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Coral Princess Cruise Review
Ft. Lauderdale to Los Angeles,
via the Panama Canal
Dec. 9-23, 2008

Coral Princess in Huatulcoby Patrick & Harriette Regan

We are inundated with mailings from the various cruise lines we have sailed on; we belong to the frequent cruisers’ clubs at HAL, RCI, Celebrity, Crystal, and Princess. The Princess Captain’s Circle mailing offered us a 14-day Panama Canal cruise on the Coral Princess for a fare of a bit more one hundred dollars per day, per person, in a balcony cabin.

The rain and dreariness of winter in Vancouver, BC had set in, and we needed a cruise. We wanted sunshine. Seven days is never enough. It takes 3 or 4 days to get into the cruise groove which makes a seven-day cruise way too short.

We booked immediately. The thing about these offers is that the good ones are snapped up quickly. The cruise fare was $1469.00 per person plus taxes, gov’t fees, insurance and a fuel supplement. We had taken two cruises on the Coral Princess previously, in 2004; we truly enjoyed them. We had cruised the Panama Canal on Vision of the Seas and on the Crystal Harmony, and we wanted to see it again.

We booked Alaska Airlines flights to Miami and back to Vancouver from Los Angeles. We use Alaska Air credit cards for most of our expenses; they offer one air mile for every dollar spent. We also charge our cruises on these cards. Using our mileage, we were able to fly first class to Miami for free plus $37.00 tax. We prefer Alaska Air to Miami because Alaska takes a southern route away from the winter weather problems farther north, and the flight is non-stop.

We flew in a Horizon Air shuttle from Vancouver to Seattle. Once at the airport in Seattle, we headed for Anthony’s Sea Food for lunch--a real restaurant in the secured area near the boarding gates. You’re not stuck with fast food at Sea-Tac airport! Shrimp Cobb salads, and chowder in a bowl made of sourdough bread set us up for our cross-country flight. Alaska air served us a nice meal of pork loin and vegetables, and lent us free video players in the first class compartment.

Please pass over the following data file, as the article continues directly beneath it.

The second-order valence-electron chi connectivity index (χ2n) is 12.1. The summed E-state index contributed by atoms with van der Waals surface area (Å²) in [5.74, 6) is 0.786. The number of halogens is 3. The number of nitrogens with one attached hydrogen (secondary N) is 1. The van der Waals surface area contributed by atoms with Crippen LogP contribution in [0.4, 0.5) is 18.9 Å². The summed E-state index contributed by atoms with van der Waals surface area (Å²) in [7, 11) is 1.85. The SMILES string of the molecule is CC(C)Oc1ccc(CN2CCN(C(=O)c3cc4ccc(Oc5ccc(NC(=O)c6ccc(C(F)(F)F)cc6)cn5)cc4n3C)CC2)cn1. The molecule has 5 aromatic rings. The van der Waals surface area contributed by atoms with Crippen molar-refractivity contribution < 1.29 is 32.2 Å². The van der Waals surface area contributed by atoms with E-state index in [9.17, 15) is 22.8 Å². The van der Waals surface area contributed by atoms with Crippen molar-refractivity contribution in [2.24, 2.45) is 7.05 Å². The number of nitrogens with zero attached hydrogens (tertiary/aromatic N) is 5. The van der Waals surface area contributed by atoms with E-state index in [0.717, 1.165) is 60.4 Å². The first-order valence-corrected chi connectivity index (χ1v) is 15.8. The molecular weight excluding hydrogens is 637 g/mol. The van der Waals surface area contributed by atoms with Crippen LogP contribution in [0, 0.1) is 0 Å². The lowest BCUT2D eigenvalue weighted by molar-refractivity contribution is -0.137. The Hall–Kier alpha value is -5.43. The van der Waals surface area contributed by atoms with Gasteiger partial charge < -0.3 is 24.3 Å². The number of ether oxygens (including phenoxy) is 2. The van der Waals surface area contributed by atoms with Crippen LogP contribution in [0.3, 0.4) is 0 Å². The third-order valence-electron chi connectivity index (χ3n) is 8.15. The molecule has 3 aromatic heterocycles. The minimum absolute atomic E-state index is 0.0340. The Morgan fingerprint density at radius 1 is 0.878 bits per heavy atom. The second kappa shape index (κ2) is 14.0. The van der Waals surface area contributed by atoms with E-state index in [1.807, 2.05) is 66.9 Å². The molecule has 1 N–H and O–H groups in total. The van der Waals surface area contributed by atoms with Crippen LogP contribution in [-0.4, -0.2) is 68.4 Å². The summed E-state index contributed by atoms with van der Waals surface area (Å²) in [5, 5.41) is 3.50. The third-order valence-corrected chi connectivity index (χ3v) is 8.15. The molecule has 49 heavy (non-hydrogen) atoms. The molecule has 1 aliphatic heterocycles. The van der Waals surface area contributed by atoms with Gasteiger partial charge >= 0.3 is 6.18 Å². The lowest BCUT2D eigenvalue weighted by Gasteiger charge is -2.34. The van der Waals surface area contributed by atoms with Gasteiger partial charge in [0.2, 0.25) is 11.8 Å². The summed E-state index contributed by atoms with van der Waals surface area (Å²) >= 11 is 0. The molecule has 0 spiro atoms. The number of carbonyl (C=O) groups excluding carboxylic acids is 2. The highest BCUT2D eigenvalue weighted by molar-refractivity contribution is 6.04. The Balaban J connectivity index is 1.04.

We booked a car service,, on the internet, and we were met by Lewis, our driver, in the baggage area in Miami. Lewis helped us with our luggage and drove us to our hotel in Ft. Lauderdale, about 30 minutes from Miami. We rode in the back seat of the Towncar on a nearly deserted I-95. The late evening was balmy, and such a relief from the winter we had been stuck in a few hours earlier. The fare was $97.00 (including tip), plus parking and a bridge toll. It came to $104.00 for a relaxing ride to Ft. Lauderdale. Much cheaper than a taxi, and so much easier than renting and gassing up a car that has to be returned somewhere before boarding the ship. This driver used his new Garmin GPS to get us to our destination; this was so intriguing, we bought one when we got home.

We booked a hotel through Priceline. We got a rate of $71.00 plus $16.00 in tax/service fees. The hotel was the Hyatt Place, Ft. Lauderdale/Airport North. The Hyatt Place is fairly new and had a beautiful 42-inch flat screen TV with some actual hi-def channels, but one thing made the hotel very uncomfortable. The bed was 12 inches away from a large wall-mounted air conditioning/ heating unit.

We needed this air conditioner to keep us cool enough to sleep. The windows in the room didn’t open, and the Florida humidity was uncomfortable, even at midnight. When you are lying in bed the A/C unit is nearly level with the bed making it very noisy. We’ve seen these units countless times in our travels, but never literally next to where we laid our heads. This was the only Hyatt we have ever stayed where the A/C wasn’t ducted. This type of window box A/C was what you see in a Motel 6, not a Hyatt branded hotel.

There was a free hotel shuttle available to Port Everglades the next day. It was a people-mover type of vehicle with every seat filling quickly with cruisers. We don’t like to be jammed in, so we grabbed a cab. The fare was surprisingly only ten dollars to nearby Port Everglades.

Check-in was easy. We went directly to the Platinum/Elite cruisers’ line. We had done our check-in at Princess online, and so we had preprinted our boarding pass. We handed the pass and our credit card to the clerk, and received our cruise cards. We proceeded to the boarding area for the obligatory photo op and boarded the ship. No champagne or even cranberry juice was offered as we boarded, as there is on Celebrity.